Returning from the first in-person AAPEX since 2019, “AMN Drivetime” host Bill Babcox sits down with Vange Proimos, CEO of AP Emissions, to talk about his journey from technician and shop owner to leading a privately owned, family-run business.
A well-known industry advocate for many years, it was Proimos’ experience as a technician and shop owner that has informed much of his success as business owner as well.
Right out of high school, Proimos and his brothers started in the gas station business, “when Jimmy Carter was president and the gas shortages were in effect. We really didn’t sell a lot of gas, so we got into auto repair and 24-hour towing, doing that for many years,” he said.
Eventually Vange and his brothers turned the business into a specialty muffler shop, and over a 10-year period grew the business to about 21 shops. After that, EPA laws were created for aftermarket converters and according to Proimos, “no one was really doing a good job at it from the installer’s point of view.” “There were about 50 different kits to make it fit and the installer really wanted a direct fit converter.” So Proimos and his brothers began building catalytic converters, under the brand name CATCO.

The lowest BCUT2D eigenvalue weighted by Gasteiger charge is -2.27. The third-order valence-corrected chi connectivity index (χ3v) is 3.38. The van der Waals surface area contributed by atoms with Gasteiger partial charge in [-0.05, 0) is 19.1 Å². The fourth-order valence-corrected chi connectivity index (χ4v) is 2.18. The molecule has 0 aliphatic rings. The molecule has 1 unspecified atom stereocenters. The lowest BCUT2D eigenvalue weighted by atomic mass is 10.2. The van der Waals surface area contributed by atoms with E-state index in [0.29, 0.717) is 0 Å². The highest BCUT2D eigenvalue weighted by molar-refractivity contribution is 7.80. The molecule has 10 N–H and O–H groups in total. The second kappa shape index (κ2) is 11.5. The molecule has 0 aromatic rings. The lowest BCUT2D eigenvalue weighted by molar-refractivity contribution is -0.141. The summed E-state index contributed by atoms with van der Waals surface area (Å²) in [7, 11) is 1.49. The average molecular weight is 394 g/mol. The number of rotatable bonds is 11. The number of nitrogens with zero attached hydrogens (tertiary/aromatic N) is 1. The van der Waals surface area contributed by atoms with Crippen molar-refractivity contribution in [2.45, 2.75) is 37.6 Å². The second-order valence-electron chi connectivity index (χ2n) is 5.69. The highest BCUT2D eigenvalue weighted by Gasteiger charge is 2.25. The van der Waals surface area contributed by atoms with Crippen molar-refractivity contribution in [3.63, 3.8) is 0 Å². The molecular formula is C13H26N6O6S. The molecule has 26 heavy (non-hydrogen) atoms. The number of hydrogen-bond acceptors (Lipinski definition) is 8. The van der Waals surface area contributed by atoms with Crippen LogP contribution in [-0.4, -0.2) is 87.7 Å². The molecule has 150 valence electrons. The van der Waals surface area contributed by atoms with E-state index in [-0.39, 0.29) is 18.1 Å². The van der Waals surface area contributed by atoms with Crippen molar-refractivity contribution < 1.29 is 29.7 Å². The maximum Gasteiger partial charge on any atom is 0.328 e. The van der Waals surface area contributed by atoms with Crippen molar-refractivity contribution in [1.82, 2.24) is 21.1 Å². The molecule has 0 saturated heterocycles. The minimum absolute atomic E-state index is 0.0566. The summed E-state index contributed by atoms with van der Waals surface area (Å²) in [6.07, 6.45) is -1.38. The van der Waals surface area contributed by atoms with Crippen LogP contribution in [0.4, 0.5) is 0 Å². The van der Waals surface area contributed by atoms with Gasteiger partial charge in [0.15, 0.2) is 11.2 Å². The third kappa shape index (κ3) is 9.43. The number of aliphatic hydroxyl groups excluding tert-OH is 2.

From there, the Proimos brothers grew the catalytic-converter business. They sold their muffler shops to their employees, and in 1998 purchased the aftermarket division of AP Emissions, in Goldsboro, North Carolina. In 2014, his brothers wanted to retire, but Vange stayed on board and sold the business to a private equity (PE) firm, which consolidated AP with a brake business. A number of factors – including import tax duties and exploding precious metal costs – led the PE firm to sell the company and Proimos bought his beloved family business back. That was in September of 2020.
“It feels really good,” he said. “The people have really come out and helped us in every aspect.”
“Our whole goal is to understand what our customers want and need and how to get to their wants and needs,” he said. “And by doing that, our company becomes successful because they buy more products, and we make more products and our people work harder. That’s how we look at it.”